"You have to look at the student population that we're serving," says Clickkeyword[John+Slama]" >John Ghd Limited Edition
In recent years, for profits have seen business surge, financed largely by state and federal student loans. There are more than 2,000 for profit universities across the country receiving federal loans totaling $24 billion.
It was an attractive promise to Leef, not least because the financial aid officer she spoke to at the university promised to sign her up for a host of student loans that would make it possible to afford her college education.
they had you enrolled and signed up for the loans, they didn't really care about whether you succeeded or failed," Leef said. "We're just dollars to them."
"I'd go in there to try to sort this out, and they would be in the middle of a contest to see who could sign up the most new students," Leef says. "It was like a boiler room."
Leef eventually got her stipend, but in subsequent semesters found that the university often hung onto money longer than it ought to, collecting interest on it. Talking to other students, she learned that many of them had similar experiences. Many discovered they were paying more for their education than they'd originally been led to believe. Some were dropping out without degrees, already thousands of dollars in debt.
"I'm disabled, I wasn't working, and they weren't giving me any money to live on," Leef says. "I was looking at being homeless."
National American's growth has gone into overdrive in the last few years, increasing the number of its students by 35 percent, from about 6,500 students in 2009 to nearly 9,000 students this year. The school merged with another company last year, forming a new corporation registered in tax friendly Clickkeyword[Delaware]" >Delaware.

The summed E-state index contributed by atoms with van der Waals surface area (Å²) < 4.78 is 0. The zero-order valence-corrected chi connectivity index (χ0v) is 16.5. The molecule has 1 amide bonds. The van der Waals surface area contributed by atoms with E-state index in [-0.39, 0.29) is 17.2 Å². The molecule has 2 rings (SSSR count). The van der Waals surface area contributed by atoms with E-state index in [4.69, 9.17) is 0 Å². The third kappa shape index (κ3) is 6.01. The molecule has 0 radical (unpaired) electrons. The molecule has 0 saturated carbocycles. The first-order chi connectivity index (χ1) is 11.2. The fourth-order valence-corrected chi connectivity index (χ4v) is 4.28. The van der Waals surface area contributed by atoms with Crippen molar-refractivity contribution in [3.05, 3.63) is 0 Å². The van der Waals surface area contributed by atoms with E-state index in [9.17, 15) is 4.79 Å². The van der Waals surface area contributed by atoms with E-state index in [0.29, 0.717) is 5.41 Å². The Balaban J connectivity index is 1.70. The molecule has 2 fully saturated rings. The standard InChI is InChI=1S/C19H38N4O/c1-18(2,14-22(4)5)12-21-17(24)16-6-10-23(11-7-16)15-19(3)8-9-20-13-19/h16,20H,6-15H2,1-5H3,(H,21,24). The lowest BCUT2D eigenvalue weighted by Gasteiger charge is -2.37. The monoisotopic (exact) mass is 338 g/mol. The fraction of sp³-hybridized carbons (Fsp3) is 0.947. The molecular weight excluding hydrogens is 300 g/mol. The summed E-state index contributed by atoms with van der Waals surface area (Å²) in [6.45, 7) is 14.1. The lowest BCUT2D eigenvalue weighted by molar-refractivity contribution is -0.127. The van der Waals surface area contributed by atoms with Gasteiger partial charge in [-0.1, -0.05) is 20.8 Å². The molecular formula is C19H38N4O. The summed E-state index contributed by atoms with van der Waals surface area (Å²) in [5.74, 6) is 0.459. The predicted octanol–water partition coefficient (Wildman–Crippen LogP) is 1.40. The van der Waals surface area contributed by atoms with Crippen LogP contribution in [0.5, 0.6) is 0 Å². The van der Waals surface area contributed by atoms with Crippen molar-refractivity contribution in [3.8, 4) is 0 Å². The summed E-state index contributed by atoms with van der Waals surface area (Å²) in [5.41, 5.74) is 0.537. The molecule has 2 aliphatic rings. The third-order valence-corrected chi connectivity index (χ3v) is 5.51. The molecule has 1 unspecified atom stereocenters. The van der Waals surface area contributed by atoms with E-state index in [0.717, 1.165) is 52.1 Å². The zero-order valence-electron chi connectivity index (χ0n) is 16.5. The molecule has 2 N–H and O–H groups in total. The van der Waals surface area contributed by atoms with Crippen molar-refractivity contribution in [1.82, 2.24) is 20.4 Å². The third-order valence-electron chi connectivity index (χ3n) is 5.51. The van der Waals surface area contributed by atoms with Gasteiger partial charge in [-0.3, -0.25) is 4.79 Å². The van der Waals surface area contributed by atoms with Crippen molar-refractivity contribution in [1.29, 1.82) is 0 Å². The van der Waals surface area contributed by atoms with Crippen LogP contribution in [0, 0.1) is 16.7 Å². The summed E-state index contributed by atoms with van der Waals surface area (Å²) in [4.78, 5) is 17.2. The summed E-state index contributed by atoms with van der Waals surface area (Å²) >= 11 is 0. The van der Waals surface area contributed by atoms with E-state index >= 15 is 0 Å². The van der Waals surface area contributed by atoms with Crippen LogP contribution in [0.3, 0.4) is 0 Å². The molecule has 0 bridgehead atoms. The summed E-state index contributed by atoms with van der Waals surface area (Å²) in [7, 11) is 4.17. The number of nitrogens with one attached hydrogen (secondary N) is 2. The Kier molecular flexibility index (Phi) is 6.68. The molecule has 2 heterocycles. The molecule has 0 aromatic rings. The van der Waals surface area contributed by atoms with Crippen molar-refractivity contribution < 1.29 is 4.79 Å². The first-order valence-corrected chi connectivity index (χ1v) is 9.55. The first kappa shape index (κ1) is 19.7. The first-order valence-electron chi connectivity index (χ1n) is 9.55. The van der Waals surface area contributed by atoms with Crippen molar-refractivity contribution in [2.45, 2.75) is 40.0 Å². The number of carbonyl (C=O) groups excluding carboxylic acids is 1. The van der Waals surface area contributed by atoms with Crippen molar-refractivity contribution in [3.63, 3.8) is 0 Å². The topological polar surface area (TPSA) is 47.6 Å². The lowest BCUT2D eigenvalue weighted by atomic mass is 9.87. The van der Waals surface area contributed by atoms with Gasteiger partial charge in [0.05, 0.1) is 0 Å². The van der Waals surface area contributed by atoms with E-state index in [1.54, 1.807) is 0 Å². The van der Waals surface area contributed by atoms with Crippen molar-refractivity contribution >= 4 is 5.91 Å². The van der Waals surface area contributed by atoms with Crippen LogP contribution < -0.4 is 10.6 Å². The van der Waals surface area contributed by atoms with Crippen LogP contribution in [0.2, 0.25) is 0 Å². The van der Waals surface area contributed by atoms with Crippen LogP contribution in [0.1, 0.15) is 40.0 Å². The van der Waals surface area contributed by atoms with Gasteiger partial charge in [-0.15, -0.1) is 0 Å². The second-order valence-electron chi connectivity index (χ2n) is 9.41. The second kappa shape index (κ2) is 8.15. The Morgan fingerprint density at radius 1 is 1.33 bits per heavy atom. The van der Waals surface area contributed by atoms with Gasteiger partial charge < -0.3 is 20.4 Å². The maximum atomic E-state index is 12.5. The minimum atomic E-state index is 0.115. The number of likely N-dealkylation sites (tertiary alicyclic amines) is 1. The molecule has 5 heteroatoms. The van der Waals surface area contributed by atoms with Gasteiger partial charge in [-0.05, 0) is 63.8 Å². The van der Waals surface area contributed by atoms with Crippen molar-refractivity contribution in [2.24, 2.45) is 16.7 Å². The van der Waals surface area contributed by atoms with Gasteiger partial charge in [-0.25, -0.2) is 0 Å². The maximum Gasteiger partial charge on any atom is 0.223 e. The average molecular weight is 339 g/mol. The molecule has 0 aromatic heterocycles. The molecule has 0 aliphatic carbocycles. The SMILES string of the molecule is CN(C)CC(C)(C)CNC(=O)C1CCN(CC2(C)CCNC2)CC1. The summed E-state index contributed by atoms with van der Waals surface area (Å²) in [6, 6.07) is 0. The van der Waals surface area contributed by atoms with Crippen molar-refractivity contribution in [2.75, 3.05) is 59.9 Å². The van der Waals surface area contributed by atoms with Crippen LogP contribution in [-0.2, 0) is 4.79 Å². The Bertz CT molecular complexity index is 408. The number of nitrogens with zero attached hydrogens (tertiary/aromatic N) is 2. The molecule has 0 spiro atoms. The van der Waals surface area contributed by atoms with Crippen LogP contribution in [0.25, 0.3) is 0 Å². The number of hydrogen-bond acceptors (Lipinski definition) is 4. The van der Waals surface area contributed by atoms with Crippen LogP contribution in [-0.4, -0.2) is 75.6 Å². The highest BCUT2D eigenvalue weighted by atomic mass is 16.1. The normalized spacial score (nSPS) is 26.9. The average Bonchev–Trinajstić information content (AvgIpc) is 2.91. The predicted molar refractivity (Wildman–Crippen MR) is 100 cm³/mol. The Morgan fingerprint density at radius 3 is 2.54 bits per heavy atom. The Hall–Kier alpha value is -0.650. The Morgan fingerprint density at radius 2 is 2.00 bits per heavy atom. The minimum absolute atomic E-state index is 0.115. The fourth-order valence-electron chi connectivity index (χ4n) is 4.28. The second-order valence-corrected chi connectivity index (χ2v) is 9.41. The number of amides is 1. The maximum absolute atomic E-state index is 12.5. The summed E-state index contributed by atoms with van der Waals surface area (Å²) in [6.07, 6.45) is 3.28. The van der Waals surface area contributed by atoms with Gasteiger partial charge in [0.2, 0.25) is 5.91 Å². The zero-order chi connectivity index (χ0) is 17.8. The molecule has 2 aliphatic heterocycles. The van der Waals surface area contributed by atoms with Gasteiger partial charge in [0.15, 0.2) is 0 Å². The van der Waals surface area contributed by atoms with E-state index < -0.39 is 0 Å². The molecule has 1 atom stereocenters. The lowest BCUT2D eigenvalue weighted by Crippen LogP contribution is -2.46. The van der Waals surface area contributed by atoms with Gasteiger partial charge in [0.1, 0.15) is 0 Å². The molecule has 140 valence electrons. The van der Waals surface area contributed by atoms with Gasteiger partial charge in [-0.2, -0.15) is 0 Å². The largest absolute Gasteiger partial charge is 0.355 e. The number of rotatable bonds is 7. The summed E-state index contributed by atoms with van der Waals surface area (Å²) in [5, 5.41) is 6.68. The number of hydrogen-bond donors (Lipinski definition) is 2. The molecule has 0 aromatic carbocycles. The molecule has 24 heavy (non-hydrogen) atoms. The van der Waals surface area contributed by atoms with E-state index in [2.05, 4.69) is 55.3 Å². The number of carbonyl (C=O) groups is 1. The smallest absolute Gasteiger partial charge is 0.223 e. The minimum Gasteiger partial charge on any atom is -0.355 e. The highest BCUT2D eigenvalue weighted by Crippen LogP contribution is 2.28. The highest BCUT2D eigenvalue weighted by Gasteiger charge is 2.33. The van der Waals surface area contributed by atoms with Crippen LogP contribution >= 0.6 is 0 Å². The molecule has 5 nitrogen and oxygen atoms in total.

Leef started looking into places where she could get her bachelor's degree. She ended up settling on Clickkeyword[National+American+University]" >National American University, which has a campus in Brooklyn Center, an easy bus ride from her home. Like every Minnesotan with a television, Leef was already familiar with National American from its ubiquitous commercials: "Get your degree/Set yourself free/National American University!"
In Minnesota and across the country, for profit universities like National American University are booming. Unlike public schools such as the University of Minnesota, National American University and other "proprietary institutions" exist to make money. Many, like National American, are publicly traded companies, answerable to shareholders and a board of directors.
But National American only spent a quarter of that $82 million actually educating its students. The company spent nearly four times as much on selling, administration, and other expenses. It put $6.5 million most of it brought in through student loans expanding the business in new locations. Another $7.6 million in government money went to advertising. After all, to keep growing and making its shareholders millions of dollars, the university needs to keep new students coming in the doors and signing them up for student loans.
For one thing, although Leef's loans entitled her to a living stipend, the financial aid office wouldn't pass that money along to Leef.
The best way to measure whether a school is really giving students something for their Ghd Platinum Styler Best Price money is to see how many of those students are Beats By Dre Advertising